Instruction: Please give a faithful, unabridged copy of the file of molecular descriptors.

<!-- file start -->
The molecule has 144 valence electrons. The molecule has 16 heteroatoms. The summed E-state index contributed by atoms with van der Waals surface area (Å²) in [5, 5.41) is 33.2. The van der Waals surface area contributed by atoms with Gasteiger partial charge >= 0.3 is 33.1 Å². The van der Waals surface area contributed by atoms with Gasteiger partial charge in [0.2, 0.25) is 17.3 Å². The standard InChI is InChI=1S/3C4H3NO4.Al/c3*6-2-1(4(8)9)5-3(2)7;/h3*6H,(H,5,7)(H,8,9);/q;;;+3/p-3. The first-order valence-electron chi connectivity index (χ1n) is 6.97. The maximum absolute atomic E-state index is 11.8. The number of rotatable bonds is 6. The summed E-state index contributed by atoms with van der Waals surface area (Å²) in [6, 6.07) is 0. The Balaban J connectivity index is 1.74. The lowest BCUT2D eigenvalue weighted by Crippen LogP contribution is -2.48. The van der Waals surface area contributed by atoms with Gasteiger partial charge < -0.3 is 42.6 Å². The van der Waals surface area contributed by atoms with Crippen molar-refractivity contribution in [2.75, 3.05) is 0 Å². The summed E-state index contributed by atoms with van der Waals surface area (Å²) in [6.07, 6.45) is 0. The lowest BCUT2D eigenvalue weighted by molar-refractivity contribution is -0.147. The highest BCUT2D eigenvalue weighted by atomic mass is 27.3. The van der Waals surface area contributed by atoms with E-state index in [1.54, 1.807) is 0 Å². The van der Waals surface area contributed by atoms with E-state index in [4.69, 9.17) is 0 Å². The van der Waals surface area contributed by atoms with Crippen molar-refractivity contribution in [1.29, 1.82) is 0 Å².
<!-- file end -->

The molecule has 144 valence electrons. The molecule has 16 heteroatoms. The summed E-state index contributed by atoms with van der Waals surface area (Å²) in [5, 5.41) is 33.2. The van der Waals surface area contributed by atoms with Gasteiger partial charge >= 0.3 is 33.1 Å². The van der Waals surface area contributed by atoms with Gasteiger partial charge in [0.2, 0.25) is 17.3 Å². The standard InChI is InChI=1S/3C4H3NO4.Al/c3*6-2-1(4(8)9)5-3(2)7;/h3*6H,(H,5,7)(H,8,9);/q;;;+3/p-3. The first-order valence-electron chi connectivity index (χ1n) is 6.97. The maximum absolute atomic E-state index is 11.8. The number of rotatable bonds is 6. The summed E-state index contributed by atoms with van der Waals surface area (Å²) in [6, 6.07) is 0. The Balaban J connectivity index is 1.74. The lowest BCUT2D eigenvalue weighted by Crippen LogP contribution is -2.48. The van der Waals surface area contributed by atoms with Gasteiger partial charge < -0.3 is 42.6 Å². The van der Waals surface area contributed by atoms with Crippen molar-refractivity contribution in [2.75, 3.05) is 0 Å². The summed E-state index contributed by atoms with van der Waals surface area (Å²) in [6.07, 6.45) is 0. The lowest BCUT2D eigenvalue weighted by molar-refractivity contribution is -0.147. The highest BCUT2D eigenvalue weighted by atomic mass is 27.3. The van der Waals surface area contributed by atoms with E-state index in [1.54, 1.807) is 0 Å². The van der Waals surface area contributed by atoms with E-state index in [4.69, 9.17) is 0 Å². The van der Waals surface area contributed by atoms with Crippen molar-refractivity contribution in [1.29, 1.82) is 0 Å².